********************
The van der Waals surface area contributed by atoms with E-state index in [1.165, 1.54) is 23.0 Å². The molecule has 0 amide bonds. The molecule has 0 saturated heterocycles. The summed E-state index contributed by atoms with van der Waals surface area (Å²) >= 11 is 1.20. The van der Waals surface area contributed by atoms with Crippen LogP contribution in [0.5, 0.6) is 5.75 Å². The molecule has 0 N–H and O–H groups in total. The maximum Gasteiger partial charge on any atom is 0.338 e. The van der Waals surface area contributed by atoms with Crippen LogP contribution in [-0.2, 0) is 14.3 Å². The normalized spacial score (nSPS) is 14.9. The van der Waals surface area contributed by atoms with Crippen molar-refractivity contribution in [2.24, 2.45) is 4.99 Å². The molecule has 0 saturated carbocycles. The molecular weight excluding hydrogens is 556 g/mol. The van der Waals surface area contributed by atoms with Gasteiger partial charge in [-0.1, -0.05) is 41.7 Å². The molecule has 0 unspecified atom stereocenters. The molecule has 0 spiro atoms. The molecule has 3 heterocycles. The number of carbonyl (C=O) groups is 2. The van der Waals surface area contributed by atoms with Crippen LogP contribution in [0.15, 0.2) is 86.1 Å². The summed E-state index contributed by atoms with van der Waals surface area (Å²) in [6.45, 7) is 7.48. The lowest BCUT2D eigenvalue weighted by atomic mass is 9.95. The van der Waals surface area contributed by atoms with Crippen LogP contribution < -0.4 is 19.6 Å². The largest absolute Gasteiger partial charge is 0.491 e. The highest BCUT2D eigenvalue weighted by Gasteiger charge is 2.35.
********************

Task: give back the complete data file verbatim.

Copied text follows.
The van der Waals surface area contributed by atoms with E-state index in [1.165, 1.54) is 23.0 Å². The molecule has 0 amide bonds. The molecule has 0 saturated heterocycles. The summed E-state index contributed by atoms with van der Waals surface area (Å²) >= 11 is 1.20. The van der Waals surface area contributed by atoms with Crippen LogP contribution in [0.5, 0.6) is 5.75 Å². The molecule has 0 N–H and O–H groups in total. The maximum Gasteiger partial charge on any atom is 0.338 e. The van der Waals surface area contributed by atoms with Crippen LogP contribution in [-0.2, 0) is 14.3 Å². The normalized spacial score (nSPS) is 14.9. The van der Waals surface area contributed by atoms with Crippen molar-refractivity contribution in [2.24, 2.45) is 4.99 Å². The molecule has 0 saturated carbocycles. The molecular weight excluding hydrogens is 556 g/mol. The van der Waals surface area contributed by atoms with Gasteiger partial charge in [-0.1, -0.05) is 41.7 Å². The molecule has 0 unspecified atom stereocenters. The molecule has 0 spiro atoms. The molecule has 3 heterocycles. The number of carbonyl (C=O) groups is 2. The van der Waals surface area contributed by atoms with Crippen LogP contribution in [0.15, 0.2) is 86.1 Å². The summed E-state index contributed by atoms with van der Waals surface area (Å²) in [6.45, 7) is 7.48. The lowest BCUT2D eigenvalue weighted by atomic mass is 9.95. The van der Waals surface area contributed by atoms with Crippen LogP contribution < -0.4 is 19.6 Å². The largest absolute Gasteiger partial charge is 0.491 e. The highest BCUT2D eigenvalue weighted by Gasteiger charge is 2.35.